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Rockwell Collins, the subject of takeover talk, insists current position is strong

Hedge fund has history of pressuring management

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Cedar Rapids’s largest employer has become the subject of unexpected takeover talk as it prepares to close on the largest acquisition in its publicly traded history.

According to a widely reported Bloomberg News story on Wednesday, Rockwell Collins — which employs about 8,000 in Cedar Rapids and 20,000 worldwide — is being pressured by Starboard Value, a New York investment fund, to call off the $6.4 billion purchase of B/E Aerospace and explore other options, including selling itself.

Rockwell Collins Chairman and Chief Executive Officer Kelly Ortberg, speaking Thursday at the Credit Suisse Fourth-Annual Industrial Conference in Palm Beach, Fla., declined to say much about the Starboard Value proposal.

“I won’t comment on the Bloomberg speculation,” Ortberg said in response to a moderator’s question. “We remain confident that B/E Aerospace acquisition will create significant value for our shareholders.

“We are filing or have filed all the regulatory activities. We have all of our synergy and integration teams underway, and we expect to receive shareholder approval and close the deal in the spring.”

On Oct. 23, Rockwell Collins announced plans to acquire B/E Aerospace, a Wellington, Fla., aircraft interior manufacturer. The merger would create a company with about 30,000 employees that would sell to aircraft manufacturers, airlines and the military sector.

Starboard Value, which invests in what it terms “deeply undervalued companies,” recently bought an unknown number of Rockwell Collins shares, Bloomberg News said.

The hedge fund does not have to notify the U.S. Securities and Exchange Commission unless it acquires five percent of Rockwell Collins stock. And it would have 10 days from the date it buys more than five percent to file with the SEC.

Jeff Smith, managing member of Starboard Value, has indicated he will vote against the B/E Aerospace purchase, according to Bloomberg News. The news service also said three of Rockwell Collins’s 25 largest shareholders will oppose the deal and favor selling the avionics and communications equipment supplier.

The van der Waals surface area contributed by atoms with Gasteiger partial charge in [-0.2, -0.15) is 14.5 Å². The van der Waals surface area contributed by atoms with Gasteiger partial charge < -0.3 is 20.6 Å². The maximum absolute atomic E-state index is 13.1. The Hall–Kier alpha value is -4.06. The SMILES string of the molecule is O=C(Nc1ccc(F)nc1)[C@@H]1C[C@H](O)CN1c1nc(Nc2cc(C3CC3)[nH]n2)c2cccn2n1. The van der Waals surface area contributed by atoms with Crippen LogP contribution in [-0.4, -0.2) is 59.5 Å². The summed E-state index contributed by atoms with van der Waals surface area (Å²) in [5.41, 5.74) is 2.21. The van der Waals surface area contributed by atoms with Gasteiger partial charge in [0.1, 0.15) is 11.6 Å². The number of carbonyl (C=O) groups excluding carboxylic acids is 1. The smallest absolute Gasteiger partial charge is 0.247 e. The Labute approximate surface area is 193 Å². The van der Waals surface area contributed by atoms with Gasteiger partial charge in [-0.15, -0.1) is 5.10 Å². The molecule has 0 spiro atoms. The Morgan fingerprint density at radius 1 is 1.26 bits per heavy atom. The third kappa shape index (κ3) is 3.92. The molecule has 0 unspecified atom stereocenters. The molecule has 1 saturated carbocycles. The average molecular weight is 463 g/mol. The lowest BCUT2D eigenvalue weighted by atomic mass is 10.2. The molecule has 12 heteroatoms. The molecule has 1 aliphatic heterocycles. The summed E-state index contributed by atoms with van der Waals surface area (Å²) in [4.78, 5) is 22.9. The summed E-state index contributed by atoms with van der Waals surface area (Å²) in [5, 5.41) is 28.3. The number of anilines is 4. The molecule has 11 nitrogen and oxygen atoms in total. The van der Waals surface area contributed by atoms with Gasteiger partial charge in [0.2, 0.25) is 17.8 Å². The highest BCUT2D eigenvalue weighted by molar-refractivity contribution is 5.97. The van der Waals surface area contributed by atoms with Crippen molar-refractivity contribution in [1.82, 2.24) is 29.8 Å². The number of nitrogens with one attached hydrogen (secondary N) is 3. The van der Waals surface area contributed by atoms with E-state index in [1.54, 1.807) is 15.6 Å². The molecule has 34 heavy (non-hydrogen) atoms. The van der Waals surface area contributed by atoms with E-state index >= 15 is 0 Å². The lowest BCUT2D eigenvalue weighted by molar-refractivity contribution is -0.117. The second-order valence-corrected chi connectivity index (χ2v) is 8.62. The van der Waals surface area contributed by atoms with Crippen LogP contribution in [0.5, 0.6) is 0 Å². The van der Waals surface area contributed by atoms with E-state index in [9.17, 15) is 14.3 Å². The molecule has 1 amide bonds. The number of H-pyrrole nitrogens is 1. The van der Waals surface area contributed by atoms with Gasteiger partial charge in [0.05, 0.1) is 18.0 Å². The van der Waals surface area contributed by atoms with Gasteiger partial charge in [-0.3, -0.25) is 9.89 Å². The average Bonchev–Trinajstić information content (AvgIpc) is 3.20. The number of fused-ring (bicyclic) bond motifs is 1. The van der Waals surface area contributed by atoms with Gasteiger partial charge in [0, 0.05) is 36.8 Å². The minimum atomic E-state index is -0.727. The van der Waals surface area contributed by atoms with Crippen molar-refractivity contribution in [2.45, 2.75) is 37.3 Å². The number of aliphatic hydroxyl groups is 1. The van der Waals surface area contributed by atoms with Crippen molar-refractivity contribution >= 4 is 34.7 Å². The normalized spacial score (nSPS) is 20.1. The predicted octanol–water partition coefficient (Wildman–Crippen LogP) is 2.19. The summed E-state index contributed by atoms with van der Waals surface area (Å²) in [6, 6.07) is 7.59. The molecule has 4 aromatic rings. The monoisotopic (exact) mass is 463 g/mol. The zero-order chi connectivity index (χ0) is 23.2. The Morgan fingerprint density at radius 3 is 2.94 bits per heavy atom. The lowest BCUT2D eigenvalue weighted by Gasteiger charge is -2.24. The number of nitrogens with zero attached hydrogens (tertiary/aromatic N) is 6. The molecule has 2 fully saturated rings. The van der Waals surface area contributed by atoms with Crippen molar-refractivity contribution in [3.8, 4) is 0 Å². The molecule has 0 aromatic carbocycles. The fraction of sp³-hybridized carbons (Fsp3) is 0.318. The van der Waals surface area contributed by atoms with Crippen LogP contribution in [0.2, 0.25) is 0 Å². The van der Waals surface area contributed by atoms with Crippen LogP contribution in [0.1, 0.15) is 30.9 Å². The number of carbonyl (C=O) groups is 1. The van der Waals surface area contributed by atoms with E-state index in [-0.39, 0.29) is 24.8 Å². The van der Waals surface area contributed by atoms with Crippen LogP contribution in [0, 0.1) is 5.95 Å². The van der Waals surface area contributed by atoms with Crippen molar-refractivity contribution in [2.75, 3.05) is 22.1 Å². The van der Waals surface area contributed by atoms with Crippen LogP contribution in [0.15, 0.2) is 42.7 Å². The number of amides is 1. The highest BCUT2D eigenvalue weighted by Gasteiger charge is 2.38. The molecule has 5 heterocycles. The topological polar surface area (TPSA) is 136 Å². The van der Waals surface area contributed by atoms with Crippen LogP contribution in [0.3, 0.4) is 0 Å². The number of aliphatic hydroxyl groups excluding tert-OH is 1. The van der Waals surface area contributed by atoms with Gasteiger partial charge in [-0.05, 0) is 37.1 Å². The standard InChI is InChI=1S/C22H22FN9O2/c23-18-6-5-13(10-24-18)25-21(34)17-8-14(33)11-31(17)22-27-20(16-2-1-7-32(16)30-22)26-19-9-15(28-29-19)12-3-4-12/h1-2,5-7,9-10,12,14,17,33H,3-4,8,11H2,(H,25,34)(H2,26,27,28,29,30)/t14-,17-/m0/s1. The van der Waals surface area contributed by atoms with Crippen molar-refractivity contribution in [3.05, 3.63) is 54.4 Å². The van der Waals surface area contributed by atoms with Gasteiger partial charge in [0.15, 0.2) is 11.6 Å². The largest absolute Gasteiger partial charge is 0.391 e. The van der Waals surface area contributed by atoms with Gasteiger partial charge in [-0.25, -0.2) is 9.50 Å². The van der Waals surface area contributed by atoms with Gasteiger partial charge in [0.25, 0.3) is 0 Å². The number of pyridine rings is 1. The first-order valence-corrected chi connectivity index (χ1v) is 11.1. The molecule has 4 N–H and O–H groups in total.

Under the merger agreement, Rockwell Collins would have to pay a $300 million breakup fee to B/E Aerospace if it calls off the transaction.

A proxy statement sent to both groups of shareholders includes a provision allowing the Rockwell Collins board of directors to consider a takeover proposal from a third party “that provided superior value to Rockwell Collins and its stockholders.”

The board, under circumstances described in the merger agreement, could change its recommendation that Rockwell Collins stockholders vote in favor of issuing stock to pay for B/E Aerospace and/or vote to terminate the merger agreement.

Andrew Glasheen, an analyst with First Capital Alliance of Chicago, said Rockwell Collins’s board would need to have a superior takeover offer to back out of the deal.

“If they don’t have a deal in hand, then it is pure speculation,” Glasheen said. “At some point, you invest in a company because you have faith in the board of directors and management to make the right decisions.

“Rockwell Collins stock is trading close to an all-time high right now,” he said. “From bottoming out at about $48 in 2012, management has done a reasonably good job at a stock price that’s at or near its five-year high of $99.”

Starboard Value, which has declined to comment, has a history of pressuring company management. The hedge fund owned a large amount of Staples and Office Depot stock before it urged the companies to pursue a merger. In March 2016, Starboard Value sold its shares of Office Depot after the Federal Trade Commission blocked the transaction for anti-competitive reasons.

The investment fund also was majority owner of Office Depot when it merged with OfficeMax in 2013.

l Comments: (319) 398-8366; george.ford@thegazette.com

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